Circuit board creation

  1. ukracer Forum Supporter

    Just a quick question. Whats the cheapest, simplest, quickest, easiest way of producing a circuit board .

    I know I can get some done in China but I would rather do it myself if its not too hard. particularly for the speed part.

    This is what I am trying to create.. https://github.com/gnea/grbl/wiki/Wiring-Limit-Switches and you can see why on that page also.

    Quote
    Capacitors for noise filtering
    Even if you do use NC contacts, you still need those 104 (0.1uF) capacitors, as close to the Arduino as you can place them. You can argue all day that those caps won't make a difference since the caps are shorted out by the switches. The explanation for this phenomenon is quite long but the first power line glitch will convince you otherwise. (Plug in your blender next to the CNC's AC plug and turn it on. Your CNC should still behave normally despite the blender.)

    Side benefit: With NC switches, the connection is broken cleanly when you hit home position, therefore no contact bounce occurs. (Contact bounce occurs only during switch closure, NOT during switch opening.) End quote


    Seems strange they built the board but still suggest adding capacitors to the arduino but coulld they not add them to the Buffer when designing it instead??
     
  2. Seadog

    Seadog Forum Supporter

    Messages:
    6,011
    Location:
    NE London - UK
    What?
     
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  3. ukracer Forum Supporter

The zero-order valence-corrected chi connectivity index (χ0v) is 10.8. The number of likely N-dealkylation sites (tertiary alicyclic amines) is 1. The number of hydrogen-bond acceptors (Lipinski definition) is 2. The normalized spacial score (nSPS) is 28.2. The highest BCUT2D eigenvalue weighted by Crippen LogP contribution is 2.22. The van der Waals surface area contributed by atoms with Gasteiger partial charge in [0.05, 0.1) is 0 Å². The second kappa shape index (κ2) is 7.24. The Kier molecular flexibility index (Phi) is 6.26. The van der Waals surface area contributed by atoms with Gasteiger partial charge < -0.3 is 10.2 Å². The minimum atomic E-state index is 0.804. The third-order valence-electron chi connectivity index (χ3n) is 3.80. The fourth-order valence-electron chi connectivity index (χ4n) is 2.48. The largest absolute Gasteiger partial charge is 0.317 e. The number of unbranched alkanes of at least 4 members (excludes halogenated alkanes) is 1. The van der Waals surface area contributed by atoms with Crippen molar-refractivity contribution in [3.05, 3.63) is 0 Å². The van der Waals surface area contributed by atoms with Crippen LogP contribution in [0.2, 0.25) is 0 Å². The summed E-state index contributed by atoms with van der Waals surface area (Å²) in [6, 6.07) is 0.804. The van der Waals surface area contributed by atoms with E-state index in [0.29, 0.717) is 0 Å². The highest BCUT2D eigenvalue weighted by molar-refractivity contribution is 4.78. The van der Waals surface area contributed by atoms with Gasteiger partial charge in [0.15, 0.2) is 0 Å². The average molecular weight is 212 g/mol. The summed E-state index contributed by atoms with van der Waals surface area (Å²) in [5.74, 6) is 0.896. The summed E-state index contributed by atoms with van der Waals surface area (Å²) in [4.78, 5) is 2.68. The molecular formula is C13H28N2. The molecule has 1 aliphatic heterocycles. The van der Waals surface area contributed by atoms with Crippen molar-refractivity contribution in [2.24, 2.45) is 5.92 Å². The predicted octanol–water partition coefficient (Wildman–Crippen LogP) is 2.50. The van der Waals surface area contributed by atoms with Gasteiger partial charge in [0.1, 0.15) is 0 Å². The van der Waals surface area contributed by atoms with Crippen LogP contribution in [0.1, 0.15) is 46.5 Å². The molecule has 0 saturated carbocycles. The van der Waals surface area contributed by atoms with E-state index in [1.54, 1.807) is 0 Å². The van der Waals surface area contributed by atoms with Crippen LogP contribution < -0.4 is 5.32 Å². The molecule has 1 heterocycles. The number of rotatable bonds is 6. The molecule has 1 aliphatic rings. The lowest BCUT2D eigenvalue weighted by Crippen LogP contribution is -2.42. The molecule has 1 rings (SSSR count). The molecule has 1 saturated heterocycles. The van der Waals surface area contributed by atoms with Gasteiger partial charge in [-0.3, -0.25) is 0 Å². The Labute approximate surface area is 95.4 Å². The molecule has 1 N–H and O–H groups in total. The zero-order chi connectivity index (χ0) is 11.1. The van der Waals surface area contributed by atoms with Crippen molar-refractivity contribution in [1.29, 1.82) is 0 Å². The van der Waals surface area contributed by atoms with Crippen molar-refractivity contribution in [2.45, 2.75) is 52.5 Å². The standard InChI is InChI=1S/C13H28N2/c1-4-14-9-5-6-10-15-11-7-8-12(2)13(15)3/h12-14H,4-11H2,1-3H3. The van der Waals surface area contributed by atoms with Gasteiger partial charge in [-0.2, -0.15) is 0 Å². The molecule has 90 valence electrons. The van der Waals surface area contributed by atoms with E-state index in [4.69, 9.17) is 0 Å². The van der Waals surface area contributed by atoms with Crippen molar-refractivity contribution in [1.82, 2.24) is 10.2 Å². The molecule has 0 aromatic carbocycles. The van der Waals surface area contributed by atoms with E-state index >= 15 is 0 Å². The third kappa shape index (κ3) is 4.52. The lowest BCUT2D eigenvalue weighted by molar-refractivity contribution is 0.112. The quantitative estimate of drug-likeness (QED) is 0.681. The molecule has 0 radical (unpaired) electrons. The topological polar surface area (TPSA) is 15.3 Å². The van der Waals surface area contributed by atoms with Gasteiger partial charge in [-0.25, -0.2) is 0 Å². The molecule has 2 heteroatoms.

sorry I forgot Cntrl V. lol
     
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  4. msh10 Member

    Messages:
    30
    Shropshire UK
    print it out on to film and use photo etch boards (or thats how we did it a long time ago)
     
  5. mike os

    mike os just a little insane.....

    Messages:
    6,224
    Location:
    North Wales
    Straightforward enough board, all depends how pretty you want it
     
  6. garethp Forum Supporter

    Messages:
    948
    sw scotland
    I've never tried it but I've read articles on using a laser printer to print on paper, then using a clothes iron to transfer the toner onto a prepared board to create a mask before etching it to remove the unwanted copper.

    Ive just googled 'circuit board etching with a laser printer' and it brought up loads of results.
     
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  7. Gazello Member

    Messages:
    69
    Location:
    Bavaria
    Simple perf board , no etching
     
  8. MattH

    MattH Member

    Messages:
    3,777
    Location:
    Bristol
    Over the years I've done manual transfer and etch, laser transfer and etch, Pre-sanitised with UV mask and etch (by far the best method).

    None of these methods comes close to the ease, cost and quality of a professionally made board from China.

    They have all the design and creation software on the webpage, you just knockup a board design and submit it and a week later you have a two sided board with solder mask and silk screen for less than a tenner.

    https://easyeda.com/

    2019-11-18 15.54.04.jpg
     
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  9. sako243

    sako243 Member

    Messages:
    1,031
    Location:
    My mansion in Wales
    Simple version: - it's probably the best location for them.